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When Can You Trust a New Hire?

Kristen Buchanan

If you’ve ever brought a new engineer onto your technical team, you may have wondered how long it will take them to be fully independent and contributing. We call the time from a new hire’s first day to when they're flying solo “time to productivity”, and it’s an important metric to understand the effectiveness of your tech onboarding program.

But one thing that metrics and onboarding systems don’t always address is trust. Specifically, at what point can a manager trust their new hire to own their new role?

We understand where this question comes from. But in our experience, trust happens long before a new hire is expected to work independently.

So if you're wondering when you can trust a new hire, you're asking the wrong question.

When does trust happen?

The time to consider trust isn't after the new hire has bene brought on; it's actually part of the hiring process. As hiring teams and managers are interviewing new candidates, they should be looking for more than someone with technical skills or a strong resume. Yes, those factors can be a part of the decision process.

But before hiring a technical employee, ask yourself: does this person seem like a good fit for the job?

If the answer is yes, then you're already bringing some trust into the conversation.

If you hire someone, you must assume that they're capable of doing the job on their own.

Because of this, trust is an integral part of the hiring process.

How to ask the right questions about onboarding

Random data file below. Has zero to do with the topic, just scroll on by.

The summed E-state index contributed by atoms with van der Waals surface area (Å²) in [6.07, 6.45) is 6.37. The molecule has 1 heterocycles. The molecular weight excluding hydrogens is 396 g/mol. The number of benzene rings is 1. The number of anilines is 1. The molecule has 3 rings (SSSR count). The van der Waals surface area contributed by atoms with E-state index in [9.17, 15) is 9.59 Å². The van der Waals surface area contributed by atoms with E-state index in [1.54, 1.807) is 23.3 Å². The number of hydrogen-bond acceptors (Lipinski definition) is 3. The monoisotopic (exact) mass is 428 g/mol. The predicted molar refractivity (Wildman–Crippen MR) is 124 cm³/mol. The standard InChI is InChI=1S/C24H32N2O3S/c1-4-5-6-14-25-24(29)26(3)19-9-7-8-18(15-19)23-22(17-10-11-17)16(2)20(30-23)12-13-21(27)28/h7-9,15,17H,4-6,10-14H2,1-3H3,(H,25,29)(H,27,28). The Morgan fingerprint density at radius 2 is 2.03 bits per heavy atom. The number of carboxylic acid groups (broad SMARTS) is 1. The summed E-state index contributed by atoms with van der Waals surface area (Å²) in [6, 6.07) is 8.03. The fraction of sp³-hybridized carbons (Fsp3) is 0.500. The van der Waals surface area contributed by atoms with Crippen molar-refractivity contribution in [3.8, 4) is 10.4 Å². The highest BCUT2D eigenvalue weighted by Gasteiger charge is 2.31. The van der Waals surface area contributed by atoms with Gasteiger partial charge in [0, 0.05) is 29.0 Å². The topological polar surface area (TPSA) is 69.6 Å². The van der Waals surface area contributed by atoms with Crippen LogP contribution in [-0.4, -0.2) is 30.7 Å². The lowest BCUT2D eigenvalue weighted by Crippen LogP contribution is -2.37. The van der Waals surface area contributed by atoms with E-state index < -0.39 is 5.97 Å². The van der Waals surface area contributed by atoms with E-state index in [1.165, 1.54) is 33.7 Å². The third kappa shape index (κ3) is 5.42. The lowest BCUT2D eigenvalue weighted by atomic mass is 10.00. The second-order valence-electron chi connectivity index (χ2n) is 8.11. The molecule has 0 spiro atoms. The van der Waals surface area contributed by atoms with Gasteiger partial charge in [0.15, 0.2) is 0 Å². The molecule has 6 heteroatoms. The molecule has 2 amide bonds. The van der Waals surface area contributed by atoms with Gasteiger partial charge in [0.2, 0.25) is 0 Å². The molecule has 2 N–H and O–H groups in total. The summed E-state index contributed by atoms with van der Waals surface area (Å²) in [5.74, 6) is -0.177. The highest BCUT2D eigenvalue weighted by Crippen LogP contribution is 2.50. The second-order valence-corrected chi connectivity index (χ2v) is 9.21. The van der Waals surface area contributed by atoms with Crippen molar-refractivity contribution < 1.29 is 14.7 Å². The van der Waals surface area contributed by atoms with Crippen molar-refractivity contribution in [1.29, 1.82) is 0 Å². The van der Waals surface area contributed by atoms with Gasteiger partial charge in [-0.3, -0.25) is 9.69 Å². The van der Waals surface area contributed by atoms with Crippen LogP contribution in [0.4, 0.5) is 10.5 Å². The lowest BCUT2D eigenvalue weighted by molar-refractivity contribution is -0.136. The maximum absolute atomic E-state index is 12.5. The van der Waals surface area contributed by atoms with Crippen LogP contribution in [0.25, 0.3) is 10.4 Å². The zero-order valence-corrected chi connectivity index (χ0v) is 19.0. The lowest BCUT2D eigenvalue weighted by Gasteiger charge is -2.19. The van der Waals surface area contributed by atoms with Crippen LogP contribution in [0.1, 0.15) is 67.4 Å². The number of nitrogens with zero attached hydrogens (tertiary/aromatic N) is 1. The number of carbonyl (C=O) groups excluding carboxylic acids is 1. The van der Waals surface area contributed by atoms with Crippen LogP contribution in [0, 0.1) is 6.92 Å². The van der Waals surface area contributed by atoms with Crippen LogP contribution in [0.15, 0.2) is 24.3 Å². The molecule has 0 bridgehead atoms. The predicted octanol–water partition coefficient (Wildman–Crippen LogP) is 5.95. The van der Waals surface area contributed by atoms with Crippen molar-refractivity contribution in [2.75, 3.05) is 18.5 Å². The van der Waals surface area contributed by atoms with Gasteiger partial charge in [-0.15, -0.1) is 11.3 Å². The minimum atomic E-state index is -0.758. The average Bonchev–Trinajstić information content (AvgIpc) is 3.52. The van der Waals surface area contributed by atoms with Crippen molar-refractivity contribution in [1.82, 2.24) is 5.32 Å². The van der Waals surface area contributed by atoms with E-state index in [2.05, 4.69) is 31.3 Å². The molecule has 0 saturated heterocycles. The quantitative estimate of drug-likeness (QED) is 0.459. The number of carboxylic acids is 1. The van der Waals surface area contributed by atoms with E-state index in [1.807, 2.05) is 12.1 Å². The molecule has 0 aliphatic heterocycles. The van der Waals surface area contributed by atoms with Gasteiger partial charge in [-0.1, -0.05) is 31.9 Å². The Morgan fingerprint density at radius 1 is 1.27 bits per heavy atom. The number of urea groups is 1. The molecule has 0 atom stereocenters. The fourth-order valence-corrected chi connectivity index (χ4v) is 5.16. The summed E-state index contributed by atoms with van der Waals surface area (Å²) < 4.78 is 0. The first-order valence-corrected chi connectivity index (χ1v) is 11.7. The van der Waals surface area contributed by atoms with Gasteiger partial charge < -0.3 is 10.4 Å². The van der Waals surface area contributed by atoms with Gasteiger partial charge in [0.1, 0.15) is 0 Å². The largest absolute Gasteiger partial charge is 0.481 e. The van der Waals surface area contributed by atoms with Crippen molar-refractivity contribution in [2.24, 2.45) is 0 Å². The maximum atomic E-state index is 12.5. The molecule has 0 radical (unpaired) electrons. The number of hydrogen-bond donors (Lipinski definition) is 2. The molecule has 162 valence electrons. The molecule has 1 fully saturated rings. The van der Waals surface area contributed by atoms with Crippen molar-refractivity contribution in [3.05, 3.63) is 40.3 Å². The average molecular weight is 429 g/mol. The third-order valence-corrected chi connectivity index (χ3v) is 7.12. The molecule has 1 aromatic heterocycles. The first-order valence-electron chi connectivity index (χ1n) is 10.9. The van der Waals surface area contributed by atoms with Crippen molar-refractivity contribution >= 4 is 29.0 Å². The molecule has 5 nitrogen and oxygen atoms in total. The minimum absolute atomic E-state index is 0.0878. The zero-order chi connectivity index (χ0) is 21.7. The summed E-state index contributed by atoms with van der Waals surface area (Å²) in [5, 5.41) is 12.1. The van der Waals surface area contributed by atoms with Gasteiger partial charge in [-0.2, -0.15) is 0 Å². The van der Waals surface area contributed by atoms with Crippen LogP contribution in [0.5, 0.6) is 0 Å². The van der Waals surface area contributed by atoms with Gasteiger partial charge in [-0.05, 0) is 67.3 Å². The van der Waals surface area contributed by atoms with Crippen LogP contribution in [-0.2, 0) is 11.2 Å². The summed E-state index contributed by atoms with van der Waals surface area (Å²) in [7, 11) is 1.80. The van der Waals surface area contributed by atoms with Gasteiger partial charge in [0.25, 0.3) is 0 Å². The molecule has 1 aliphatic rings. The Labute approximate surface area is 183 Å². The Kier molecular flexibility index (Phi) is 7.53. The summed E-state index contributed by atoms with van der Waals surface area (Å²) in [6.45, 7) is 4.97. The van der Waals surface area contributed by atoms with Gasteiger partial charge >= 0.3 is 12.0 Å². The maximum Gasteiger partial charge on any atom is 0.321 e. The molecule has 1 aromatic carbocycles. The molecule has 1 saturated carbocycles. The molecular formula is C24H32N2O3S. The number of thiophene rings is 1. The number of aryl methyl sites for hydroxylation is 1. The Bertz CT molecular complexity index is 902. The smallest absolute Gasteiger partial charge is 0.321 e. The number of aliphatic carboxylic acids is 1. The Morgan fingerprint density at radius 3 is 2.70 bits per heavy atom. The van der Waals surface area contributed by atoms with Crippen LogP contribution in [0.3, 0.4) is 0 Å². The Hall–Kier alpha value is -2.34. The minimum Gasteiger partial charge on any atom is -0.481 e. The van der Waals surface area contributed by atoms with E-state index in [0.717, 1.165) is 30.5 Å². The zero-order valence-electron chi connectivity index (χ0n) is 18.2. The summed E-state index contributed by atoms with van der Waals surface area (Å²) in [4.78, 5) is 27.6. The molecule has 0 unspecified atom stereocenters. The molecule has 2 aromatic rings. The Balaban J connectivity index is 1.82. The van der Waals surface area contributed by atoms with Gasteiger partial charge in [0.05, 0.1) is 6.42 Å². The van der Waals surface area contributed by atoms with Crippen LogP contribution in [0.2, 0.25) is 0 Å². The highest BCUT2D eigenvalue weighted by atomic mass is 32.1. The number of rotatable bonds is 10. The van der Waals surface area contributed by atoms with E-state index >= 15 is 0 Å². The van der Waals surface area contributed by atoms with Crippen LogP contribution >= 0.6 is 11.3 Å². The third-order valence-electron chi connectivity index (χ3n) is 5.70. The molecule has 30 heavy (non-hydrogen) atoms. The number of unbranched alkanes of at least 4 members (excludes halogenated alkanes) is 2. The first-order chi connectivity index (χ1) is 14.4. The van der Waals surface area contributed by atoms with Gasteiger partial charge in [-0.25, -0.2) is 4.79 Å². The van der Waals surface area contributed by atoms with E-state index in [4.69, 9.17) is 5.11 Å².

If you've hired a technical employee, and they need more support than you expected, the question isn't whether they're trustworthy or capable. Again, that question was answered (with a resounding yes) when the new employee was hired.

Instead, managers should consider whether or not the onboarding process is working in the new engineer's favor.

The goal of any technical onboarding program is to get new engineers and technical employees contributing to their team as soon as possible. If that's not happening, it could point to a blind spot or failure in the onboarding program.

Here are a few questions to consider when evaluating the effectiveness of your onboarding program:

  • How well is the new hire understanding the process and professional expectations of their team?
  • How well are they adjusting to the culture and the norms of the company?
  • How well has all of this information been communicated to them? Has the onboarding process delivered the crucial information so the new hire can learn and grow?
  • Do our onboarding practices properly get the new hire up to speed?

Taking an honest look at these questions can clarify what problems need to be addressed, and how new hires can be supported in a more practical way.

And don't be afraid to include technical new hires in this conversation. Your new employees are your best resource for understanding what's working, and what isn't working with your onboarding program. So check in with them about the process often, and strive to understand what support they need.

If you find yourself wondering if a new hire is trustworthy or capable of handling their new role, turn that question on its head. Instead of focusing on the ability of the new hire, recognize if your onboarding program and systems are truly setting them up to do their best work.

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